Costs of transgenic herbicide resistance introgressed from Brassica napus into weedy B. rapa

Authors

  • ALLISON A. Snow,

    1. Plant Biology and Biogeochemistry Department, PBK-301, Risø National Laboratory, DK-4000 Roskilde, Denmark, ,
    2. Department of Plant Biology, Ohio State University 1735 Neil Avenue, Columbus, OH, 43210, USA
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  • BENTE Andersen,

    1. Plant Biology and Biogeochemistry Department, PBK-301, Risø National Laboratory, DK-4000 Roskilde, Denmark, ,
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  • RIKKE BAGGER Jørgensen

    1. Plant Biology and Biogeochemistry Department, PBK-301, Risø National Laboratory, DK-4000 Roskilde, Denmark, ,
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  • The authors are investigating gene flow, introgression, and the ecological consequences of escaped transgenes in several crop–weed systems in Europe and the USA. This research was carried out while Allison Snow was on a sabbatical leave from Ohio State University, where she is an associate professor. Rikke Bagger Jørgensen is a senior scientist and Bente Andersen is a staff researcher at Risø National Laboratory.

A. A. Snow

Abstract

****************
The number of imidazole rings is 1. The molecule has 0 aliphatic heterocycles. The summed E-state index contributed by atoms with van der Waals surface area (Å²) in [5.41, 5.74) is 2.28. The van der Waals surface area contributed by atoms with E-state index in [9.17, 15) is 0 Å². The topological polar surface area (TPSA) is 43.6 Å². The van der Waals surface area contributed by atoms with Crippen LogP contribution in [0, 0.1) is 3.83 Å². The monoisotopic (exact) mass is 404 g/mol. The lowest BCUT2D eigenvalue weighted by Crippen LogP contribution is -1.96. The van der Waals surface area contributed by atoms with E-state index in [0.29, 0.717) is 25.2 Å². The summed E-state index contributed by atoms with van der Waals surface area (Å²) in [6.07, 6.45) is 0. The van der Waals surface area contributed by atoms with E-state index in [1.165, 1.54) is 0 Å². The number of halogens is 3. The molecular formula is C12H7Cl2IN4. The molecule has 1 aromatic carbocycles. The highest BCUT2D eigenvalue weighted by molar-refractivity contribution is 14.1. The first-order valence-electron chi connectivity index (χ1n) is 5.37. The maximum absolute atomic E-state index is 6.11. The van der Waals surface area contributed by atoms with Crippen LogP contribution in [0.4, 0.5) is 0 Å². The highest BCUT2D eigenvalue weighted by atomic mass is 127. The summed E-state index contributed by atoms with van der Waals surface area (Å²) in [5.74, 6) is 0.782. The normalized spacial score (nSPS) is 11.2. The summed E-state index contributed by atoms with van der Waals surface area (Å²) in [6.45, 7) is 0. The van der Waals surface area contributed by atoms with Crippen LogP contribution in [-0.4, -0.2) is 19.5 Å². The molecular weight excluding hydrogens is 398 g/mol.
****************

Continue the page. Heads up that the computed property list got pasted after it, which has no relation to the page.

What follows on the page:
Wild relatives of genetically engineered crops can acquire transgenic traits such as herbicide resistance via spontaneous crop–wild hybridization. In agricultural weeds, resistance to herbicides is often a beneficial trait, but little is known about possible costs that could affect the persistence of this trait when herbicides are not used. We tested for costs associated with transgenic resistance to glufosinate when introgressed into weedy Brassica rapa. Crosses were made between transgenic B. napus and wild B. rapa from Denmark. F1 progeny were backcrossed to B. rapa and BC1 plants were selected for chromosome numbers similar to B. rapa. Further backcrossing resulted in a BC2 generation that was hemizygous for herbicide resistance. We quantified the reproductive success of 457 BC3 progeny representing six full-sib families raised in growth rooms (plants were pollinated by captive bumblebees). Pollen fertility and seed production of BC3 plants were as great as those of B. rapa raised in the same growth rooms. Segregation for herbicide resistance in BC3 plants was 1:1 overall, but the frequency of resistant progeny was lower than expected in one family and higher than expected in another. There were no significant differences between transgenic and nontransgenic plants in survival or the number of seeds per plant, indicating that costs associated with the transgene are probably negligible. Results from this growth-chamber study suggest that transgenic resistance to glufosinate is capable of introgressing into populations of B. rapa and persisting, even in the absence of selection due to herbicide application.

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